My four month-old daughter always wakes up in the middle of the night and insists that you carry her standing upright. Newborns are good at manipulating and strong-arming you into doing what they want. I’ve noticed my daughter smiles after crying and forcing you to stand up. It’s all a trap. LOL. Then there’s the staying awake to make sure they’re sleeping fine. That one is still standard procedure.

But how has being a father changed you as a person?

A lot has changed. Fatherhood has taught me that I can’t be selfish. I can’t make decisions without considering my family. It trickles down to the little things like buying shawarma. There’s a part of me that just wants to take it home so we can all share. My life is for them and this is something I never experienced when I didn’t have children. 

I’m jotting things down. What lessons would you like your kids to learn from you? 

Because I have daughters, my goal is to be the model of an ideal man. My girls should be able to look at me and the way I treat my wife and say, “This is the kind of man I want to marry.” I treat them like queens because I don’t want them to ever expect less from their friendships or relationships. 

Does anything scare you more now that you’re a dad? 

The way I look at it now, my children are currently under my protection. They’re still young, so I can guide them and make sure they’re okay. But what happens when I can’t do this anymore? As much as I want them to develop independence, as a parent, I’m still scared of what could happen if they ended up with the wrong crowd. I’d like to protect them forever, but I know it’s not realistic.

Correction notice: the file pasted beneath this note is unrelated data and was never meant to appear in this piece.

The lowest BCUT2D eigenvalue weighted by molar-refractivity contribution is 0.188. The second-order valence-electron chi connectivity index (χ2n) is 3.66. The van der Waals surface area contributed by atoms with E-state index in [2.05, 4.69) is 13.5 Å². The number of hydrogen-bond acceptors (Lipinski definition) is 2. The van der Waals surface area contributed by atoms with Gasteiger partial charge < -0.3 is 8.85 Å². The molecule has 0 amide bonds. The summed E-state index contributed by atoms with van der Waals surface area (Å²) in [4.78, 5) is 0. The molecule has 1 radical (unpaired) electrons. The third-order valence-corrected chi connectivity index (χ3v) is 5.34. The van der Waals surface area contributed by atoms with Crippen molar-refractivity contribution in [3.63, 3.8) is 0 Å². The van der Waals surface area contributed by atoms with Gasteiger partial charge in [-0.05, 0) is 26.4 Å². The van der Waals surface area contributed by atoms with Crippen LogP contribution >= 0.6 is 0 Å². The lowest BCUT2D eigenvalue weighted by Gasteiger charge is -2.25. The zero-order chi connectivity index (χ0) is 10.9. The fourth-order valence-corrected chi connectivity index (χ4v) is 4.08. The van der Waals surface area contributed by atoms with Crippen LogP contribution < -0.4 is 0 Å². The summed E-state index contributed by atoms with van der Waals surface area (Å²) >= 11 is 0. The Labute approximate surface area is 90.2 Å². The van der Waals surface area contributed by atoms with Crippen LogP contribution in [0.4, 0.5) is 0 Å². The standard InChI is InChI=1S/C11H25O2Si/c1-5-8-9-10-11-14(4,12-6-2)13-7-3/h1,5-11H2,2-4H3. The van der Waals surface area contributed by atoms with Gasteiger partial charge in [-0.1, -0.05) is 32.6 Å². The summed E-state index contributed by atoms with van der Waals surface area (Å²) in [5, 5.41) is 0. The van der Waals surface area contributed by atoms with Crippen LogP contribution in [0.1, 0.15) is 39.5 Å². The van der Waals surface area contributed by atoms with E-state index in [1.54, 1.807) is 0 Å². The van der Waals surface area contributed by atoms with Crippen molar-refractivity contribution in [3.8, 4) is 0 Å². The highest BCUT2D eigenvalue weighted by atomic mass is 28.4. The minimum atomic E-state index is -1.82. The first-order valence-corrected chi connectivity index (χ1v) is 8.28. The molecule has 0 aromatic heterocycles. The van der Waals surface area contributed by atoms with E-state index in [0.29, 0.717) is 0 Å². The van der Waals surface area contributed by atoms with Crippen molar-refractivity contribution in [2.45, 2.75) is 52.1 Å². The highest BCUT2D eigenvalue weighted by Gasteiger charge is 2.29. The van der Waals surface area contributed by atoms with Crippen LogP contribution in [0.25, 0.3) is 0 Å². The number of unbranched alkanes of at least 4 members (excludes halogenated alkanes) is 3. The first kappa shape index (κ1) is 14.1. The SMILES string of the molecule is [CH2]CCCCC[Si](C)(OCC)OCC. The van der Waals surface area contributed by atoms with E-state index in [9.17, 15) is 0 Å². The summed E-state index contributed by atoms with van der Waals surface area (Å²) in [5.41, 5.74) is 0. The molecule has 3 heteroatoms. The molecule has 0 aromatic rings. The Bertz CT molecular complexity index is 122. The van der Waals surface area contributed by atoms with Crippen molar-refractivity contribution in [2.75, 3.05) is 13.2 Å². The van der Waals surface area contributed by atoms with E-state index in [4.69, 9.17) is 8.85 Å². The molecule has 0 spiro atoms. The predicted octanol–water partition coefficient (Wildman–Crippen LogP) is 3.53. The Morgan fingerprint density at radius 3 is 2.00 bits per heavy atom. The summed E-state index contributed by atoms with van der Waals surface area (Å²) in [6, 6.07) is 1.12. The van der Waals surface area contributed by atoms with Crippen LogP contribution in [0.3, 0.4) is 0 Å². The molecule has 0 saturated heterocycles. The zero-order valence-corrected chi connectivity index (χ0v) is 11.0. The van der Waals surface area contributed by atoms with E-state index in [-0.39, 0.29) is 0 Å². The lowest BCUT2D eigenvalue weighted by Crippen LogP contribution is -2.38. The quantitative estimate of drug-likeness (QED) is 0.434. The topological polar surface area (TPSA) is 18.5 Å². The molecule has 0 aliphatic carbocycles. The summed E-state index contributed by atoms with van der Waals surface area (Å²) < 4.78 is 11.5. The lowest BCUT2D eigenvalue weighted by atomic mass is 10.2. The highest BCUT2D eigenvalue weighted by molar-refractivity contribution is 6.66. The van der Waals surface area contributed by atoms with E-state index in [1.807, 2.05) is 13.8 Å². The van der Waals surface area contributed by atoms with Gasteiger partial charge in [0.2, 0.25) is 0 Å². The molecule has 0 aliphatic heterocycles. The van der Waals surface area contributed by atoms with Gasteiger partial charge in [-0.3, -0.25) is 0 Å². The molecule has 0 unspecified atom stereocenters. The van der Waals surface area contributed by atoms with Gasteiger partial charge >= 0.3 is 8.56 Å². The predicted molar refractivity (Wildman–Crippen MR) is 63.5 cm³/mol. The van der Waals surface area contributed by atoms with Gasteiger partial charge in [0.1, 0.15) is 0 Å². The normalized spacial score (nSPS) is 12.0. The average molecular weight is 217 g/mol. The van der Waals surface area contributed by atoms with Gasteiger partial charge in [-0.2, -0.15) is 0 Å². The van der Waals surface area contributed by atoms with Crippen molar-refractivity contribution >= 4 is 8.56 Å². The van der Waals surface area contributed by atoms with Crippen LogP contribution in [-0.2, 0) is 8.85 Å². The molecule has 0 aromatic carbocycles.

Mehn, it’s not easy being a dad o! 

LMAO. It’s not. 

Looking at the way you were brought up, what would you like to change when it comes to parenting your kids? 

I grew up around a lot of criticism of other people and their choices. This wasn’t something from my parents, rather, it was a church thing. I remember my church literally used to criticise other churches during service. I think it’s wrong. While I’ll inculcate into my children as many values as they’ll need to navigate the world, I also want them to be able to make their own choices independent of me or my beliefs. I want them to be independent and think critically. I’m not all-knowing, so they’ll need to trust their instincts. 

You’ve spoken a lot about running businesses and being a family man which makes you a rock for so many people. Knowing this, I’m curious to know who you lean on when things are hard? 

Me. I tend to rely on myself and do whatever I can to fix my issues myself. Oftentimes, my wife notices and starts probing so I open up to her. But to be honest, I’m not great at opening up or going to other people for help or advice. 

That must be tough. Why, though? 

Information is power. The more information someone has about you, the more power they wield over you. I am very careful about sharing personal information. The less you know about me, the less you can hurt me. If I let you know things about me, I’m enabling you. 

Damn. But has someone ever used something you told them in confidence as a weapon to attack you?  

Funny enough, no. The only instance I can remember is childish and happened way back in secondary school. I told my friend I liked a girl, and then this guy went after her himself. It’s funny when I think of it. But other than this, nothing else. 

It’s the drama for me. Nigeria is hard, so what gives you joy these days? 

My family. My family is my source of joy. Having a four year-old run up to me with a very big smile, saying, “Daddy!” It just rewards all the hard work I do. Having to pick up my wife from work and see her smiling at me, even though it’s not all the time, also gives me joy. Everything else is a disappointment, from one level to another.  

So now that you have given me baby fever, what advice would you give me? 

Who gave you baby fever? Please, think about the cost of diapers, the cost of living and the cost of everything o! Me I’m already inside all of it, but you, omo, goodluck. 

Wow. Thank you sha. 


Zikoko amplifies African youth culture by curating and creating smart and joyful content for young Africans and the world.